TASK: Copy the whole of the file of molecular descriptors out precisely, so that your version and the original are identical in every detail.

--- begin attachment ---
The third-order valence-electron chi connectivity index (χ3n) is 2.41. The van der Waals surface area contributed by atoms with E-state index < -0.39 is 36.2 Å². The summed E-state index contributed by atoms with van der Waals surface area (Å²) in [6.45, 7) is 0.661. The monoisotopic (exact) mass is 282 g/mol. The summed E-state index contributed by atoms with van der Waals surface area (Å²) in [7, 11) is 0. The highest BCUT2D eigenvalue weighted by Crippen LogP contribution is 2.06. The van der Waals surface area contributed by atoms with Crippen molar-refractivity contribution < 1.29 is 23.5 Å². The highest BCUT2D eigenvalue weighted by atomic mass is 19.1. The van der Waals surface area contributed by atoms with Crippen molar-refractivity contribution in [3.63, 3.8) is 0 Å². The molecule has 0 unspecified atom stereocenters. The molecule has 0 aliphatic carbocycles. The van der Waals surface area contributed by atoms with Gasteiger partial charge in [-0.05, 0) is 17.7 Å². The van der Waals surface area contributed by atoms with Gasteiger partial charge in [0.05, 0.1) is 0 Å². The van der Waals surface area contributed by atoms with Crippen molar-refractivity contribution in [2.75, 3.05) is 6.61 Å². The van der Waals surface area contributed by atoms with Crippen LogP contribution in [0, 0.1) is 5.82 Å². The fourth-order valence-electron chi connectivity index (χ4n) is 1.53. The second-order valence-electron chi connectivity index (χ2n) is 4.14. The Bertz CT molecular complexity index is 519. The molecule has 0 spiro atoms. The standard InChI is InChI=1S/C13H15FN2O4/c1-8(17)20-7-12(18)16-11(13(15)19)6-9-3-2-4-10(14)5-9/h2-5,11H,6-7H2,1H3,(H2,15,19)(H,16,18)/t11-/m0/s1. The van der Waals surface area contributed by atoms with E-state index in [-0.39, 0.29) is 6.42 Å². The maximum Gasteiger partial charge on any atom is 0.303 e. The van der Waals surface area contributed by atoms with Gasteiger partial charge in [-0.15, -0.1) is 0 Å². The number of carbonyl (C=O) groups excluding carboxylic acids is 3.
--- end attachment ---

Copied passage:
The third-order valence-electron chi connectivity index (χ3n) is 2.41. The van der Waals surface area contributed by atoms with E-state index < -0.39 is 36.2 Å². The summed E-state index contributed by atoms with van der Waals surface area (Å²) in [6.45, 7) is 0.661. The monoisotopic (exact) mass is 282 g/mol. The summed E-state index contributed by atoms with van der Waals surface area (Å²) in [7, 11) is 0. The highest BCUT2D eigenvalue weighted by Crippen LogP contribution is 2.06. The van der Waals surface area contributed by atoms with Crippen molar-refractivity contribution < 1.29 is 23.5 Å². The highest BCUT2D eigenvalue weighted by atomic mass is 19.1. The van der Waals surface area contributed by atoms with Crippen molar-refractivity contribution in [3.63, 3.8) is 0 Å². The molecule has 0 unspecified atom stereocenters. The molecule has 0 aliphatic carbocycles. The van der Waals surface area contributed by atoms with Gasteiger partial charge in [-0.05, 0) is 17.7 Å². The van der Waals surface area contributed by atoms with Gasteiger partial charge in [0.05, 0.1) is 0 Å². The van der Waals surface area contributed by atoms with Crippen molar-refractivity contribution in [2.75, 3.05) is 6.61 Å². The van der Waals surface area contributed by atoms with Crippen LogP contribution in [0, 0.1) is 5.82 Å². The fourth-order valence-electron chi connectivity index (χ4n) is 1.53. The second-order valence-electron chi connectivity index (χ2n) is 4.14. The Bertz CT molecular complexity index is 519. The molecule has 0 spiro atoms. The standard InChI is InChI=1S/C13H15FN2O4/c1-8(17)20-7-12(18)16-11(13(15)19)6-9-3-2-4-10(14)5-9/h2-5,11H,6-7H2,1H3,(H2,15,19)(H,16,18)/t11-/m0/s1. The van der Waals surface area contributed by atoms with E-state index in [-0.39, 0.29) is 6.42 Å². The maximum Gasteiger partial charge on any atom is 0.303 e. The van der Waals surface area contributed by atoms with Gasteiger partial charge in [-0.15, -0.1) is 0 Å². The number of carbonyl (C=O) groups excluding carboxylic acids is 3.